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Photos: When the Red Car Rolled Through Orange County

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A trolley car along the Pacific Electric's Newport-Balboa Line. Courtesy of the Orange County Archives.
A trolley car along the Pacific Electric's Newport-Balboa Line. Courtesy of the Orange County Archives

How important was the Pacific Electric's arrival to Orange County? When its red cars first rolled into Pacific City in 1904, a small beachside community renamed itself after the railway's owner. We know it today as Huntington Beach. But Henry Huntington's influence was felt far beyond the coastal settlements. His railway served as a catalyst for real estate development all along its three intra-county lines that pierced the Orange Curtain. A new line to the county seat, Santa Ana, gave rise to the towns of Stanton and Cypress. The extension of the Whittier line to Yorba Linda spurred the early growth of Brea (then known as Randolph). Later, the railway's Santa Ana line would become one of its most successful, as its straight, diagonal path across the Los Angeles Basin provided a more direct route between Los Angeles and Orange counties than the highways that meandered from town to town. Nearly 2.5 million passengers rode that line in 1945. But the Orange County's red cars ultimately suffered the same fate as the rest of the system, which after World War II suffered from aging equipment and a steep decline in ridership. Regular passenger rail service to Orange County ended in 1950.

A 1925 map of the Pacific Electric interurban system. The railway also stretched into Riverside and San Bernardino counties. Courtesy of the Map Collection - Los Angeles Public Library.
A 1925 map of the Pacific Electric interurban system. The railway also stretched into  Riverside and San Bernardino counties. Courtesy of the Map Collection - Los Angeles Public Library
Pacific Electric trolley tracks through Huntington Beach, circa 1908. Courtesy of the Orange County Archives.
Pacific Electric trolley tracks through Huntington Beach, circa 1908.  Courtesy of the Orange County Archives.
A Pacific Electric trolley at Fourth and Main in downtown Santa Ana in 1910. Courtesy of the Orange County Archives.
A Pacific Electric trolley at Fourth and Main in downtown Santa Ana in 1910.  Courtesy of the Orange County Archives.
A Santa Ana-bound car at the Pacific Electric's downtown L.A. terminal. Courtesy of the Metro Transportation Library and Archive.
A Santa Ana-bound car at the Pacific Electric's downtown L.A. terminal.  Courtesy of the Metro Transportation Library and Archive.
A Pacific Electric car in downtown Santa Ana, circa 1940s. Courtesy of the Orange County Archives.
A Pacific Electric car in downtown Santa Ana, circa 1940s.  Courtesy of the Orange County Archives.
A July 1927 train derailment along the branch line from Santa Ana to Orange. Courtesy of the Orange County Archives.
A July 1927 train derailment along the branch line from Santa Ana to Orange.  Courtesy of the Orange County Archives.
The Pacific Electric's Newport Beach depot. The railroad's arrival in 1906 spurred the three towns of Balboa, Newport Beach, and East Newport to incorporate as the City of Newport Beach in 1906. Courtesy of the Orange County Archives.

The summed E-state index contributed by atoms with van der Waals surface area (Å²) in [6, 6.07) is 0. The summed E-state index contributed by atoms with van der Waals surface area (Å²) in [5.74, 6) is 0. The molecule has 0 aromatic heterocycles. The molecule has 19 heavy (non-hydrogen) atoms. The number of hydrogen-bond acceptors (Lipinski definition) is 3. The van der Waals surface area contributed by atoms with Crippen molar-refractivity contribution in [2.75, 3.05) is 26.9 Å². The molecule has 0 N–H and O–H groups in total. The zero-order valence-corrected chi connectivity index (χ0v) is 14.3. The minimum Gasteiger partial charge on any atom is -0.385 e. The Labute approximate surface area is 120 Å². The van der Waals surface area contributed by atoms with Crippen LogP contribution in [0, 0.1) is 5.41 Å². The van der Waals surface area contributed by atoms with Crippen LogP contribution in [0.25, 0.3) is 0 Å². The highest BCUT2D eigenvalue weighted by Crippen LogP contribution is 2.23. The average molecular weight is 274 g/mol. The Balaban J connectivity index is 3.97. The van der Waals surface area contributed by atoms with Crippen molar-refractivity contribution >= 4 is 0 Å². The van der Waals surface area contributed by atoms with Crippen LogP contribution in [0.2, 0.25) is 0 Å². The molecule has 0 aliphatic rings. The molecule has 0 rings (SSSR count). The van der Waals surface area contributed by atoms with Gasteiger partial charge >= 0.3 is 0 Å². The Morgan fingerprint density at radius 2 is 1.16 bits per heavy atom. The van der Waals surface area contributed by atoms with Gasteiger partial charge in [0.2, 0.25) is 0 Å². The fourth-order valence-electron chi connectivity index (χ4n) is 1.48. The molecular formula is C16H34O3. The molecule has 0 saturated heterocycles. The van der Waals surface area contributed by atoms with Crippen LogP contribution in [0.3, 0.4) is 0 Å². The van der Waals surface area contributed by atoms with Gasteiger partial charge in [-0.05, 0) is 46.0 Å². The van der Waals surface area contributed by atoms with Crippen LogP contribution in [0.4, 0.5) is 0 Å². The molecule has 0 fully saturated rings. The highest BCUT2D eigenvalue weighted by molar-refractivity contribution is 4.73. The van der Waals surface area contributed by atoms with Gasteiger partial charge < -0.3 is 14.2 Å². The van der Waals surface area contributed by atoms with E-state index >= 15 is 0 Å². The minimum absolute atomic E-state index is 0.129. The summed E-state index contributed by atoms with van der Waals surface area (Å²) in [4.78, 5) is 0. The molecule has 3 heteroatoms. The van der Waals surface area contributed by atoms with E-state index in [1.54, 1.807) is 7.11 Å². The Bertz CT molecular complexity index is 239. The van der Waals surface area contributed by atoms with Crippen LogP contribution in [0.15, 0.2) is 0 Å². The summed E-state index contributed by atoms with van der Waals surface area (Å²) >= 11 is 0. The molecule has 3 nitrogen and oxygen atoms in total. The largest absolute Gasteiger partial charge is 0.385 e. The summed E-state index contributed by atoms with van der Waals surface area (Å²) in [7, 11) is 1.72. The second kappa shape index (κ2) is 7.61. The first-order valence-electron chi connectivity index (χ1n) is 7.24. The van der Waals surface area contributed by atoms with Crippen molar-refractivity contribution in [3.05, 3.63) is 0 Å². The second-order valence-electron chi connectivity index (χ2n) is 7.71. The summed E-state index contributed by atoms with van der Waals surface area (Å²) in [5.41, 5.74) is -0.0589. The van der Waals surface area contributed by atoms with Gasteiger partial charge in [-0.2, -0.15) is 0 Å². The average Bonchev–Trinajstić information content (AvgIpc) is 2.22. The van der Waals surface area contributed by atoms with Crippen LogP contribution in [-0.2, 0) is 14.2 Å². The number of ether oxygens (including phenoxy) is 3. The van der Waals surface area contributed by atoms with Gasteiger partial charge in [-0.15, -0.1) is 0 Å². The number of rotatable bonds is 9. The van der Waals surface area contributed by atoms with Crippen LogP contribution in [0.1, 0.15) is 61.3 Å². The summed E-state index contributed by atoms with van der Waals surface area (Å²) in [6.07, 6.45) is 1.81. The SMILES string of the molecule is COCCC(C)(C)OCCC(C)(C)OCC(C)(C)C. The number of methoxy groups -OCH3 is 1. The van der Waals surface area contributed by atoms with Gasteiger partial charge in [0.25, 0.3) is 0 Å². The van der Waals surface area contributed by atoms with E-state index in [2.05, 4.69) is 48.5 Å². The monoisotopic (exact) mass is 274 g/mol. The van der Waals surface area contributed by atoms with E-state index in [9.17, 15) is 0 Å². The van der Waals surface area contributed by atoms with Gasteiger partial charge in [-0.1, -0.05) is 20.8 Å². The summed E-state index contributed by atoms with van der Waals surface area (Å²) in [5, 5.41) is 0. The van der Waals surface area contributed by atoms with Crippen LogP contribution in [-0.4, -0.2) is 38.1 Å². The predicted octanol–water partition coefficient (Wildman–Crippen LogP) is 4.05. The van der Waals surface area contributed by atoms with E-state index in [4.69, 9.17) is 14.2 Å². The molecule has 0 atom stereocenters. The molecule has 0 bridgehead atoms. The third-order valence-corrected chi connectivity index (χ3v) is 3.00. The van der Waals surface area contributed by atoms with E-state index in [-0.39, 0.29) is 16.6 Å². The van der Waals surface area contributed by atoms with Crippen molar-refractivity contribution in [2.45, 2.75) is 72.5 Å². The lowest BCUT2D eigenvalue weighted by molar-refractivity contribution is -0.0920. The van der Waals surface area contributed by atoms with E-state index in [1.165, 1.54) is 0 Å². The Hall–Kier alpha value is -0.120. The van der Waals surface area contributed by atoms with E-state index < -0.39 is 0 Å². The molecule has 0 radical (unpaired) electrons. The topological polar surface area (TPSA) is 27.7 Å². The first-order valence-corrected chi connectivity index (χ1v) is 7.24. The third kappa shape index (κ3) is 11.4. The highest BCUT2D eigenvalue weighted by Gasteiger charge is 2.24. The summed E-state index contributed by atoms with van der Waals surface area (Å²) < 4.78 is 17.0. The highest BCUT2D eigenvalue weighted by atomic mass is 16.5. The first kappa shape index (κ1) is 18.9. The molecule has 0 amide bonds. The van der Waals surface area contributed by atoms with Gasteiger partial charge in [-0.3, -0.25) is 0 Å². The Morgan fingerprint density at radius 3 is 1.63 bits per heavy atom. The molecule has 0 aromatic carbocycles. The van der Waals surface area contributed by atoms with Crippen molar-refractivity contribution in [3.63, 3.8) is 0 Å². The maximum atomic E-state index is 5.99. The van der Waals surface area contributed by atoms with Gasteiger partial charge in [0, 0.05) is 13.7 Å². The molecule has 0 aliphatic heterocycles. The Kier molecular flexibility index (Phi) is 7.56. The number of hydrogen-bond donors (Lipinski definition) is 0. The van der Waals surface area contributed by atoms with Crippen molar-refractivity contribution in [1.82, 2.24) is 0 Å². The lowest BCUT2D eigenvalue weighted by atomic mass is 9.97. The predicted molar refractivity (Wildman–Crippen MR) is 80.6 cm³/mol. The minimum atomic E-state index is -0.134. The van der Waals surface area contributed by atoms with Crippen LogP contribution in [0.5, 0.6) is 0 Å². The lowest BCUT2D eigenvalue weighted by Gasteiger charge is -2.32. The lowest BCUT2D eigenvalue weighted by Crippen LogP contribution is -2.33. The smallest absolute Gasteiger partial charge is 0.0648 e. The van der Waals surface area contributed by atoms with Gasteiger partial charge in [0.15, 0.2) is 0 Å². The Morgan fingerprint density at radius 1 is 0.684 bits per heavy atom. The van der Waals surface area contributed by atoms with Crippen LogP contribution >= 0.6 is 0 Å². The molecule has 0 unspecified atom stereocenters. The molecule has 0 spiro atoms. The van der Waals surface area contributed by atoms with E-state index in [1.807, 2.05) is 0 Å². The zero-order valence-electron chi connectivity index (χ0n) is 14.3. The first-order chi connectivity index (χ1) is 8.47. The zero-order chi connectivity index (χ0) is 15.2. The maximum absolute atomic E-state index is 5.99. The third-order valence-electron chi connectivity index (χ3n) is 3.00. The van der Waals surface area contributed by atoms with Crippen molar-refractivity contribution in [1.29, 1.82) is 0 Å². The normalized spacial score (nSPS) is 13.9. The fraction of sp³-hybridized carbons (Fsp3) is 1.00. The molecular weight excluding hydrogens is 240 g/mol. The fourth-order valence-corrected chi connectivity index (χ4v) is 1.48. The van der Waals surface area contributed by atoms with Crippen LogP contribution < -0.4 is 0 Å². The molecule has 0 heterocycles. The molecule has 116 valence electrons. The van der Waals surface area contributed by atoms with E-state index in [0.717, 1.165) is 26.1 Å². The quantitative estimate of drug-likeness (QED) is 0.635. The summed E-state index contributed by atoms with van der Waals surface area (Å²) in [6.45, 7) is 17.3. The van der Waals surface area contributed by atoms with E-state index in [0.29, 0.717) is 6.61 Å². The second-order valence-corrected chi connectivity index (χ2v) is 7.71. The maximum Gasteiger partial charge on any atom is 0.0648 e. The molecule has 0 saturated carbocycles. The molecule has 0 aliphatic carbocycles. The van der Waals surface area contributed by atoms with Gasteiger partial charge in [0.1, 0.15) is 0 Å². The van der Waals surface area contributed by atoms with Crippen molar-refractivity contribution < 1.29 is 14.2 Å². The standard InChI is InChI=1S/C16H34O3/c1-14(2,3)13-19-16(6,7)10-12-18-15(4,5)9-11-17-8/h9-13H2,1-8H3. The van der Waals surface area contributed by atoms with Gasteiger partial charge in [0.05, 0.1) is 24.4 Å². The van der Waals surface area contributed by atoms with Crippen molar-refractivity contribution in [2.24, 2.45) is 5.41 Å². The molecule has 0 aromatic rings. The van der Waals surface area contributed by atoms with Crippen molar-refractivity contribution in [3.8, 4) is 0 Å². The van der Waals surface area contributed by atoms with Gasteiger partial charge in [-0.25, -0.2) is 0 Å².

The Pacific Electric's Newport Beach depot. The railroad's arrival in 1906 spurred the three towns of Balboa,  Newport Beach, and East Newport to incorporate as the City of Newport Beach in 1906.  Courtesy of the Orange County Archives.
A Pacific Electric red car in Santa Ana in 1948, shortly before rail service to Orange County ended. Courtesy of the Metro Transportation Library and Archive.
A Pacific Electric red car in Santa Ana in 1948, shortly before rail service to Orange County ended.  Courtesy of the Metro Transportation Library and Archive.

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An image of the French district in downtown Los Angeles. The image shows Aliso Street in downtown Los Angeles, California, with signs labeling buildings "Griffins Transfer and Storage Co." and "Cafe des Alpes" next to "Eden Hotel," which are located on opposite corners of Aliso and Alameda Streets. A Pacific Electric streetcar sign reads "Sierra Madre" and automobiles and horse-drawn wagons are seen in the dirt road.

What Cinco de Mayo Has to do with the French in Early L.A.

Cinco de Mayo is often celebrated wrongly as Mexican Independence Day, but a dig into the historical landscape of Los Angeles in the early 19th century reveals a complex relationship of French émigrés with a Mexican Los Angeles.
Close up of the Los Angeles Oil Field

A Walk Along L.A.'s Original Borders Reveals Surprising Remnants from the City's Past

To walk the border of the sprawling City of Los Angeles as it is today (about 503 square miles) seems an inconceivable feat for most. But what if that walk circumnavigated the city as it was in 1781 or 1850, when Los Angeles was square-shaped measuring four square leagues?
A black and white postcard photo of the Woman's Christian Temperance Union Home in Eagle Rock probably taken a few years after the home opened in 1928. The four-story main building is in the shape of a Maltese cross with Churrigueresque ornamentation over the main door, an the elevator in the center and four wings reaching out.

A Haven for Early Feminists: Eagle Rock's Home of Woman's Christian Temperance Union

Founded by middle-and-upper-class women to push for abstinence and prohibition laws, the Woman's Christian Temperance Union at Eagle Rock became a major force for societal change and a hub for feminist activity in Los Angeles.